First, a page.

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Irish eyes smile on B.C. construction industry


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December 1, 2013 by PATRICK CALLAN

For the second time this year the British Columbia Construction Association (BCCA) has returned from a successful recruiting mission in Ireland. 

Just shy of 500 jobs were offered following two job fairs—Belfast on Oct. 31 and Dublin on Nov. 2.—which saw a total of 2,800 people turn up looking for work and twenty-seven Western Canadian companies on hand. 

The recent campaign, and the one this past March, are part of a larger effort to help curtail the immediate and long-term labour challenges Western Canada’s construction industry is facing. In B.C. alone, a staggering 20 per cent of students graduating from high school over the next five years would need to enter skilled trades to fill expected job shortages. 

According to the BCCA, the job offers from the latest trip represent $33 million in “opportunity payroll”—a figure derived by multiplying the average wage of a construction worker by the number of total job offers. The BCCA also banked more than 3,500 resumes. 

Manley McLachlan, president of the BCCA, said on this trip they were able to better match candidates with employers because of the strong relationship they have developed with the Irish government. 

“We sent them job descriptions of what we were looking for and they provided a direct connection to their records of unemployed and people who have a desire to move to Canada,” he said. 

Western Canadian employers were looking for all kinds of skills sets, from journey level ironworkers, to plumbers and pipefitters, right up to management positions. “If you’ve got a ticket in heavy duty mechanics you can name your own price,” added McLachlan. 

Ireland is a natural fit to turn to for construction workers for three reasons: culture, training and opportunity. “There’s a cultural connection that’s pretty real,” he said, recalling a conversation he had with the Canadian ambassador who estimated there is between five to six million Irish immigrants living in Canada. 

In terms of training, the BCCA compared nine different trades in western Canada with the Irish trades training system and discovered there weren’t many gaps. “In many ways the Irish curriculum is more intense than ours,” he said. 

However, Ireland’s once booming economy—which saw a period of rapid growth in the late 1990s and early 2000s—has been slow to recover from the financial crisis of 2008. Seeing half built buildings and construction projects remains a common site in Ireland.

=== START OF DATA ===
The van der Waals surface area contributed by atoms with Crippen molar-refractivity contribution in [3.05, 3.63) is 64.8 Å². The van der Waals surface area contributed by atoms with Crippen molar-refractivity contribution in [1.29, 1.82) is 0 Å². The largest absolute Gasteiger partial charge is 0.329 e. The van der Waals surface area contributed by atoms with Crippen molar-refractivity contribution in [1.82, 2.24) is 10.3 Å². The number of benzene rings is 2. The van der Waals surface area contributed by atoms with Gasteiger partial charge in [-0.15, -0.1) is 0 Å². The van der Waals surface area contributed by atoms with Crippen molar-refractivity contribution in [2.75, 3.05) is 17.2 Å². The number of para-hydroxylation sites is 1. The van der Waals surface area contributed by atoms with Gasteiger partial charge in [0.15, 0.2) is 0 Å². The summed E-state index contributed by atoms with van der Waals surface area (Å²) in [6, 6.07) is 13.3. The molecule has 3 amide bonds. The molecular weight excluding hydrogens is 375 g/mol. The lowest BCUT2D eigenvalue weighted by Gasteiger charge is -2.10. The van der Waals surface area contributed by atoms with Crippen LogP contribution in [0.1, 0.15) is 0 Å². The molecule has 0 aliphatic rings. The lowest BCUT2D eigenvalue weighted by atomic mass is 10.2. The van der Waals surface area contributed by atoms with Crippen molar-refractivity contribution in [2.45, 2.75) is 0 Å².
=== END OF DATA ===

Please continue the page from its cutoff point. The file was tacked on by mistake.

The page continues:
“We all heard about the Celtic tiger and how it literally fell off the cliff,” he said. “There were about 160,000 Irish workers stranded when the economy fell apart.” 

For Irish citizens interested in working in Canada, there are three different routes they can take. Those between the ages of 18-35 can get a one-time Canadian working holiday visa, which allows them to work here for two years. 

The second option is through the temporary foreign worker program, which lets employers hire foreign workers on a temporary basis to fill immediate skills and labour shortages when Canadian citizens and permanent residents are not available. 

There is also the provincial nomination program where candidates are nominated by a Canadian province or territory and then apply to Citizenship and Immigration Canada to become a permanent resident. 

McLachlan said in addition to organizing the initial recruiting trips and connecting Irish workers with Canadian employers, the BCCA plays a central role in helping candidates navigate the immigration process towards becoming a full-fledged Canadian citizen. 

And there is a good chance many will stay permanently. Especially with the amount of work B.C. has on the books: $278 billion in major construction projects, not including the 100,000 jobs that will be created by liquefied natural gas (LNG) projects over the next 30 years. 

“The situation is pretty substantial,” said McLachlan. “The opportunities are huge if you’re an individual with a ticket in…pick a trade.” 

B.C. construction industry by the numbers

  • $83.6 billion—Value of current construction projects in B.C. 
  • $195 billion—Cost of proposed construction projects in B.C. 
  • 7.8%—Construction sector’s contribution to B.C.’s total GDP 
  • 9,500—Increase in B.C. construction jobs from June 2013 to July 2013 
  • $1 trillion—Expected GDP benefits to B.C. by 2046 from five LNG plants 
  • 190,000—Employees in B.C.’s construction industry 
  • 54,500—Jobs opening in B.C.’s skilled trades by 2021 
  • 30,500—Construction jobs will be unfilled because of labour shortages by 2021 
  • 2 of 3—Workers in B.C.’s skilled trades over the age of 45 
  • 83%—Higher yearly wage of a B.C. construction worker compared to sales and service 

( figures provided by the British Columbia Construction Association)


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